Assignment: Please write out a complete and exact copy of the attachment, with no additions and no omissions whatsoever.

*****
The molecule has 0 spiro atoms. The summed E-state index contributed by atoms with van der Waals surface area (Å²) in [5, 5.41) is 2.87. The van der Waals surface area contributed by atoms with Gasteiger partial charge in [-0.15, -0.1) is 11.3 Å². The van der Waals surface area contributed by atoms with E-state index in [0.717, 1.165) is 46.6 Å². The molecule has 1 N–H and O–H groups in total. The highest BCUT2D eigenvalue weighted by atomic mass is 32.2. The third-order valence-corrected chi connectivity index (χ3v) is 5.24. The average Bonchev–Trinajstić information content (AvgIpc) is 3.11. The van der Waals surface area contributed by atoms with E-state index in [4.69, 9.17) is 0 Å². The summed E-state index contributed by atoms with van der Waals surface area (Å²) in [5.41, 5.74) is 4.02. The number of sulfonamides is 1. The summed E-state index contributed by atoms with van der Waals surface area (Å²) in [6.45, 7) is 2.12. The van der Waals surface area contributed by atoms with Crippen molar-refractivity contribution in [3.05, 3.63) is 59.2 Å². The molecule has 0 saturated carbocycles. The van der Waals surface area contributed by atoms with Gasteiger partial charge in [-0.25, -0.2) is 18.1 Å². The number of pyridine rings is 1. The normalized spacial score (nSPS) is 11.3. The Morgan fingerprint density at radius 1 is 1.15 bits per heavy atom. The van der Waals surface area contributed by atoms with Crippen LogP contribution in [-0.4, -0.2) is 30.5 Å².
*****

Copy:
The molecule has 0 spiro atoms. The summed E-state index contributed by atoms with van der Waals surface area (Å²) in [5, 5.41) is 2.87. The van der Waals surface area contributed by atoms with Gasteiger partial charge in [-0.15, -0.1) is 11.3 Å². The van der Waals surface area contributed by atoms with E-state index in [0.717, 1.165) is 46.6 Å². The molecule has 1 N–H and O–H groups in total. The highest BCUT2D eigenvalue weighted by atomic mass is 32.2. The third-order valence-corrected chi connectivity index (χ3v) is 5.24. The average Bonchev–Trinajstić information content (AvgIpc) is 3.11. The van der Waals surface area contributed by atoms with E-state index in [4.69, 9.17) is 0 Å². The summed E-state index contributed by atoms with van der Waals surface area (Å²) in [5.41, 5.74) is 4.02. The number of sulfonamides is 1. The summed E-state index contributed by atoms with van der Waals surface area (Å²) in [6.45, 7) is 2.12. The van der Waals surface area contributed by atoms with Crippen molar-refractivity contribution in [3.05, 3.63) is 59.2 Å². The molecule has 0 saturated carbocycles. The van der Waals surface area contributed by atoms with Gasteiger partial charge in [-0.25, -0.2) is 18.1 Å². The number of pyridine rings is 1. The normalized spacial score (nSPS) is 11.3. The Morgan fingerprint density at radius 1 is 1.15 bits per heavy atom. The van der Waals surface area contributed by atoms with Crippen LogP contribution in [-0.4, -0.2) is 30.5 Å².